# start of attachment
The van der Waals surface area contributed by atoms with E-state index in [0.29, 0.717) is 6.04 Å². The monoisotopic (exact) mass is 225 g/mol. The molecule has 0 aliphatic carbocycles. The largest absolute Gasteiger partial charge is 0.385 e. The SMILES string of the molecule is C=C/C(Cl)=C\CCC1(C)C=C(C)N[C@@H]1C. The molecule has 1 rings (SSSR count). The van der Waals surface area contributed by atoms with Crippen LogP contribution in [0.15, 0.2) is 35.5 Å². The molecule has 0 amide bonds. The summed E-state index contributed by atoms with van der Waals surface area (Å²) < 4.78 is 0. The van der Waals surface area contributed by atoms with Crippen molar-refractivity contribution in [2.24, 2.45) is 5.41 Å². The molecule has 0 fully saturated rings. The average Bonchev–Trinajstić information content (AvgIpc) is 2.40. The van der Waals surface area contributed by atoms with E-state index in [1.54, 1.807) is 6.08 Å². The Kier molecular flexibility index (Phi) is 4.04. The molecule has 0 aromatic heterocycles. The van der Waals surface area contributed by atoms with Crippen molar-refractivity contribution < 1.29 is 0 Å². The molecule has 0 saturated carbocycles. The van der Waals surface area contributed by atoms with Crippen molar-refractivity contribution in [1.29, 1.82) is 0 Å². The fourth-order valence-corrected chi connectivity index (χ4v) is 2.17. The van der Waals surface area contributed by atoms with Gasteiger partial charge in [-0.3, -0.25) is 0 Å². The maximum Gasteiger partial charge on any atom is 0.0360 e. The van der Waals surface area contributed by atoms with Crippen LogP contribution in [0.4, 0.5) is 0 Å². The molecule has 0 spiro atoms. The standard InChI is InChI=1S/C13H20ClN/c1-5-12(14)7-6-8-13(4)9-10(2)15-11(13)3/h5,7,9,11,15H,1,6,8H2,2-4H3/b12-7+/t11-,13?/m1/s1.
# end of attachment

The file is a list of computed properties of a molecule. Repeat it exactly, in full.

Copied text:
The van der Waals surface area contributed by atoms with E-state index in [0.29, 0.717) is 6.04 Å². The monoisotopic (exact) mass is 225 g/mol. The molecule has 0 aliphatic carbocycles. The largest absolute Gasteiger partial charge is 0.385 e. The SMILES string of the molecule is C=C/C(Cl)=C\CCC1(C)C=C(C)N[C@@H]1C. The molecule has 1 rings (SSSR count). The van der Waals surface area contributed by atoms with Crippen LogP contribution in [0.15, 0.2) is 35.5 Å². The molecule has 0 amide bonds. The summed E-state index contributed by atoms with van der Waals surface area (Å²) < 4.78 is 0. The van der Waals surface area contributed by atoms with Crippen molar-refractivity contribution in [2.24, 2.45) is 5.41 Å². The molecule has 0 fully saturated rings. The average Bonchev–Trinajstić information content (AvgIpc) is 2.40. The van der Waals surface area contributed by atoms with E-state index in [1.54, 1.807) is 6.08 Å². The Kier molecular flexibility index (Phi) is 4.04. The molecule has 0 aromatic heterocycles. The van der Waals surface area contributed by atoms with Crippen molar-refractivity contribution < 1.29 is 0 Å². The molecule has 0 saturated carbocycles. The van der Waals surface area contributed by atoms with Crippen molar-refractivity contribution in [1.29, 1.82) is 0 Å². The fourth-order valence-corrected chi connectivity index (χ4v) is 2.17. The van der Waals surface area contributed by atoms with Gasteiger partial charge in [-0.3, -0.25) is 0 Å². The maximum Gasteiger partial charge on any atom is 0.0360 e. The van der Waals surface area contributed by atoms with Crippen LogP contribution in [0.4, 0.5) is 0 Å². The molecule has 0 spiro atoms. The standard InChI is InChI=1S/C13H20ClN/c1-5-12(14)7-6-8-13(4)9-10(2)15-11(13)3/h5,7,9,11,15H,1,6,8H2,2-4H3/b12-7+/t11-,13?/m1/s1.